Container ships exiting the Panama Canal either head into the Caribbean or make a sharp turn to starboard following the coast to load centers in Colombia, Venezuela and Trinidad. Ports along the upper coast of South America handle the bulk of “Hub and Spoke” traffic headed to neighboring countries as far south as Brazil. Cartagena, Colombia While Colombia’s economy has suffered over the last few years (slowing from a rate of 6.6% in 2011 down to 3.1% last year), her wealth in exports of petroleum, metals, gems, coffee and bananas has maintained a solid trade of raw materials for finished goods. The port of Cartagena is the major conduit for the country’s import export traffic. It also serves as a trans-load point for markets in the Caribbean such as Aruba and the Windward Leeward Islands. In preparation for the bigger ships, APM Terminals is spending $200 million on their Cartagena facility. Through joint venture with Compañia de Puertos Asociados S.A. (Compas S A) APMT will upgrade the facility and add state of the art handling equipment. The Colombian government will spend $60 million to deepen the main channel from 47 to 65 feet and widen its access up to 656 feet to accommodate vessels up to 14,000 TEUs. The port’s annual thru-put is 250,000 twenty foot containers. Puerto Cabello, Venezuela In the heyday of 4,500 TEU ships exiting the canal for South America, Puerto Cabello had been a niche trans-load port for the country and surrounding islands. In 2011 the Venezuelan state port operator Bolivariana de Puertos and China Harbor Engineering formed a joint agreement to spend $520 million on improvements at Puerto Cabello to handle vessels up to 70,000 dead weight tons. In spite of these improvements an extremely soft economy has put trans-loading at an all time low. In 2014 the joint Caribbean service operated by CMA CGM, Hapag-Lloyd and Cosco pulled out of Venezuela virtually killing any hope of regaining the once thriving trans-shipment market. Trans-Loading in Trinidad and Tobago (T&T) The two ports in the T &T Republic are Point Lisas and Port of Spain. Trans-shipment cargo makes up the majority of the containers coming off vessels calling these facilities. Recently the government conducted a Port Rationalization Study to determine how larger vessels will affect load centers in the region. The study concluded that T&T lies some 1,500 miles off the main trade lane into the Caribbean Basin. Furthermore it is unlikely that T&T’s ports could serve as a hub for U.S. bound cargo. Port of Spain and Point Lisas currently handle Panamax class vessels capturing about 200,000 TEUs per year. At this time the government believes it can maintain its trans-load standing in the Eastern Caribbean and Northeastern Coast of South America without intensive capital expense. While there’s no immediate plan to expand as a contingency, the study outlines the potential for upgrades at Point Lisas or the creation of a new Super Post Panamax port at La Brea. Brazil: a Country in Turmoil Brazil has the second largest economy in the Western Hemisphere and the largest in Latin America. With abundant natural resources and a growing, well-educated middle class, the country has a potentially strong export market for its raw materials and a thirst for imported consumer goods. Plagued by three years of depression and political unrest, the Olympics should have been a shot in the arm for the country. Corruption and scandal at the highest level of government however has left Brazil fighting to reverse its downward spiral of economic decline. Logistically the countries poor infrastructure has also detracted from Brazil’s ability to deliver products for export or to distribute imported goods. The economy while not healthy is not doomed either. A 35% increase in the Brazilian Stock Market this year may signal the upward trend needed to regain its place on the world’s economic stage. Itapoa Port, a Light in the Forest In the State of Santa Catarina lies the coastal city of Itapoa. Eight miles south and surrounded on three sides by lush rain forest, the Port of Itapoa is the newest gateway to Brazil. Completed in June of 2011, Itapoa was built with the new class of Panama Canal vessels in mind. The access channel is 1,102 feet at its widest point with a maximum operating draft of 41 feet at mean low water. Depth alongside the two 2,066 linear foot berths is 53.49 feet, ample room to handle two 14,000 TEUs ships simultaneously. Vessel operations are unique at Itapoa. The beauty and integrity of the shoreline is maintained as ships call at a quay separated from the terminal by a reinforced stringer. Containers are conveyed to the yard by truck after discharge from the ship. Six Super Post Panamax cranes perform loading and discharge. Expansion plans call for a wharf extension, which will create a third berth giving the Quay a total length of 4,101 linear feet. Six additional Super Post Panamax cranes will add the lift capacity needed to run an efficient Mega Ship operation. The current container yard of 11.36 acres will be expanded to 112.5 acres increasing Itapoa’s annual volume from 500,000 to 2 million TEUs. The Port of Itapoa truly is the brightest light in the Brazilian port chain. A New Age Dawns In The Caribbean With the introduction of larger ships there will be winners and losers in the quest for trans-load cargo. Ports that adapt to these changing trade lanes will continue to flourish, some even gaining a larger share of the container traffic. Port of Spain and Point Lisas will try to hang on, keeping their current volume unless port expansion is necessary. Cartagena with its proximity to Panama will vie for a lion’s share of trans-load tonnage in the hope of spurring Colombia’s sagging economy. New trade lanes perhaps through Jamaica and the Dominican Republic could develop to serve the upper Caribbean Basin or expanded port growth along our gulf coast. A revived economy in Brazil, traditionally our largest Latin trading partner, could also create new markets for U.S. capital. And, what about Cuba? As trade relations normalize, could we see the next round of port expansion at Santiago, Havana or Mariel?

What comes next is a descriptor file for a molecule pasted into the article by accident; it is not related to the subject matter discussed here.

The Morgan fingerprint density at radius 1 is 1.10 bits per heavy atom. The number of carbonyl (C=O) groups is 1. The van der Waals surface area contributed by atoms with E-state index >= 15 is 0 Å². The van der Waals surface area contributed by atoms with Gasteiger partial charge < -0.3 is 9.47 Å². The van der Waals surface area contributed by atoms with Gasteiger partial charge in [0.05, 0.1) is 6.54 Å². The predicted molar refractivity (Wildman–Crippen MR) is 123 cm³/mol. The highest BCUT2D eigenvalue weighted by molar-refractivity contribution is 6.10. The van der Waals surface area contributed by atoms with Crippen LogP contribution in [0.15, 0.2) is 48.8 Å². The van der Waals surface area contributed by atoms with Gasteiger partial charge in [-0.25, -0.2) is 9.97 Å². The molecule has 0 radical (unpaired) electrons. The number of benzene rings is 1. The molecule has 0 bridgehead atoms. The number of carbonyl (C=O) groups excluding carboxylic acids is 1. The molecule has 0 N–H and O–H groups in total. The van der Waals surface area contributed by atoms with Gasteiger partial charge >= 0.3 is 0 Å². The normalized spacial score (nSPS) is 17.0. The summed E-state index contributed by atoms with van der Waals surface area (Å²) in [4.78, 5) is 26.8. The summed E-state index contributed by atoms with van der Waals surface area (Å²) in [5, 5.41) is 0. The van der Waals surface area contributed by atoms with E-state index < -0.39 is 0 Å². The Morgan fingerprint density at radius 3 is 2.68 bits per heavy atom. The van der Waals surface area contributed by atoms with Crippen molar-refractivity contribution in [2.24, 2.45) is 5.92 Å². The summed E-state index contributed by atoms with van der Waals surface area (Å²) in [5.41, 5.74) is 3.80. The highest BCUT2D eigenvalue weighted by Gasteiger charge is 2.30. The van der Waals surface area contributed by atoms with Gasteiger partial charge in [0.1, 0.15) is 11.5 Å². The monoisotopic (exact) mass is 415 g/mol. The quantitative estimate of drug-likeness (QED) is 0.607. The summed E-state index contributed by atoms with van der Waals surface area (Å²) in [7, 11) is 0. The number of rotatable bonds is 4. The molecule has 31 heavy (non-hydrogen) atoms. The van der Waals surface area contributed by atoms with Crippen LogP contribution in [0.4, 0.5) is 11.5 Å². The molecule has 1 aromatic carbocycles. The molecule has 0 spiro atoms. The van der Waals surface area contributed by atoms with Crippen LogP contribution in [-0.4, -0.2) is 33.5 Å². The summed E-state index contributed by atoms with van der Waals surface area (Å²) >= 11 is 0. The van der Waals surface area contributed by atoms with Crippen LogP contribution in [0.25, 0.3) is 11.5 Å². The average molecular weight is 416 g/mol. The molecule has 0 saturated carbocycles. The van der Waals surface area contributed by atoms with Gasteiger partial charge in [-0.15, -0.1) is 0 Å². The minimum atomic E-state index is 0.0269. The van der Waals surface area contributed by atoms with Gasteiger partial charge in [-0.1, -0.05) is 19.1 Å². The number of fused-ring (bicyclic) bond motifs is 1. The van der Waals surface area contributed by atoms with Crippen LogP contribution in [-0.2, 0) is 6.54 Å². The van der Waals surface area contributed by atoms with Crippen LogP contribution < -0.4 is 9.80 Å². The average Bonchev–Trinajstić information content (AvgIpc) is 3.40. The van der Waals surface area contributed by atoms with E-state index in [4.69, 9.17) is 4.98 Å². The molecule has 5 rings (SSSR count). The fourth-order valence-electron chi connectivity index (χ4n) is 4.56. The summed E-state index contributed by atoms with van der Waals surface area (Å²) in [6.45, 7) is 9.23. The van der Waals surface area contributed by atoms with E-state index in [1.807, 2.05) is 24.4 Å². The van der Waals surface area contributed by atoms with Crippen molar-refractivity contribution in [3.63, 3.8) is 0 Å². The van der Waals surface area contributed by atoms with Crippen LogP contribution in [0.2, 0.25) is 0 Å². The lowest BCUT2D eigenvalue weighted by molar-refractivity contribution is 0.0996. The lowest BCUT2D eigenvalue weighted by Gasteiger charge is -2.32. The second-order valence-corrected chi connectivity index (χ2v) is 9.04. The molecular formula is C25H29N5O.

Matt Guasco
Matt Guasco


Contact Author

© Copyright 1999–2024 American Journal of Transportation. All Rights Reserved